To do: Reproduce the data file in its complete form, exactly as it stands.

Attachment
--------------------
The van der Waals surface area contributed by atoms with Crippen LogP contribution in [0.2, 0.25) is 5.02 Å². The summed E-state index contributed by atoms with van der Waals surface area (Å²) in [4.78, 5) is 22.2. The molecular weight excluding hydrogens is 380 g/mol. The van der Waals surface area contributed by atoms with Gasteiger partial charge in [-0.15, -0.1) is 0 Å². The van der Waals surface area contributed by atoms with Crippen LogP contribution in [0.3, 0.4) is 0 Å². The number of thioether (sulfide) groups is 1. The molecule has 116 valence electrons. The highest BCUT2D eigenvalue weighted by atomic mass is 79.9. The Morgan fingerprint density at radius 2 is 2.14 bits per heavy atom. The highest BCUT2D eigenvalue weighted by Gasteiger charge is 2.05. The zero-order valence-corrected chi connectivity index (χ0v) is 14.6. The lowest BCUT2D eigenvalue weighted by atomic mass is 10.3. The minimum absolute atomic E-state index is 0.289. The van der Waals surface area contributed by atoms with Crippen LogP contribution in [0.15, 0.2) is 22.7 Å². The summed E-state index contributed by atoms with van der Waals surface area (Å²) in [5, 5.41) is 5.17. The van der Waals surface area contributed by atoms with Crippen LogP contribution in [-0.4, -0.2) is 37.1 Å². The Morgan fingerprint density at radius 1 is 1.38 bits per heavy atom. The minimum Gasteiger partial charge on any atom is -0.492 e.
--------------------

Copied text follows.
The van der Waals surface area contributed by atoms with Crippen LogP contribution in [0.2, 0.25) is 5.02 Å². The summed E-state index contributed by atoms with van der Waals surface area (Å²) in [4.78, 5) is 22.2. The molecular weight excluding hydrogens is 380 g/mol. The van der Waals surface area contributed by atoms with Gasteiger partial charge in [-0.15, -0.1) is 0 Å². The van der Waals surface area contributed by atoms with Crippen LogP contribution in [0.3, 0.4) is 0 Å². The number of thioether (sulfide) groups is 1. The molecule has 116 valence electrons. The highest BCUT2D eigenvalue weighted by atomic mass is 79.9. The Morgan fingerprint density at radius 2 is 2.14 bits per heavy atom. The highest BCUT2D eigenvalue weighted by Gasteiger charge is 2.05. The zero-order valence-corrected chi connectivity index (χ0v) is 14.6. The lowest BCUT2D eigenvalue weighted by atomic mass is 10.3. The minimum absolute atomic E-state index is 0.289. The van der Waals surface area contributed by atoms with Crippen LogP contribution in [0.15, 0.2) is 22.7 Å². The summed E-state index contributed by atoms with van der Waals surface area (Å²) in [5, 5.41) is 5.17. The van der Waals surface area contributed by atoms with Crippen LogP contribution in [-0.4, -0.2) is 37.1 Å². The Morgan fingerprint density at radius 1 is 1.38 bits per heavy atom. The minimum Gasteiger partial charge on any atom is -0.492 e.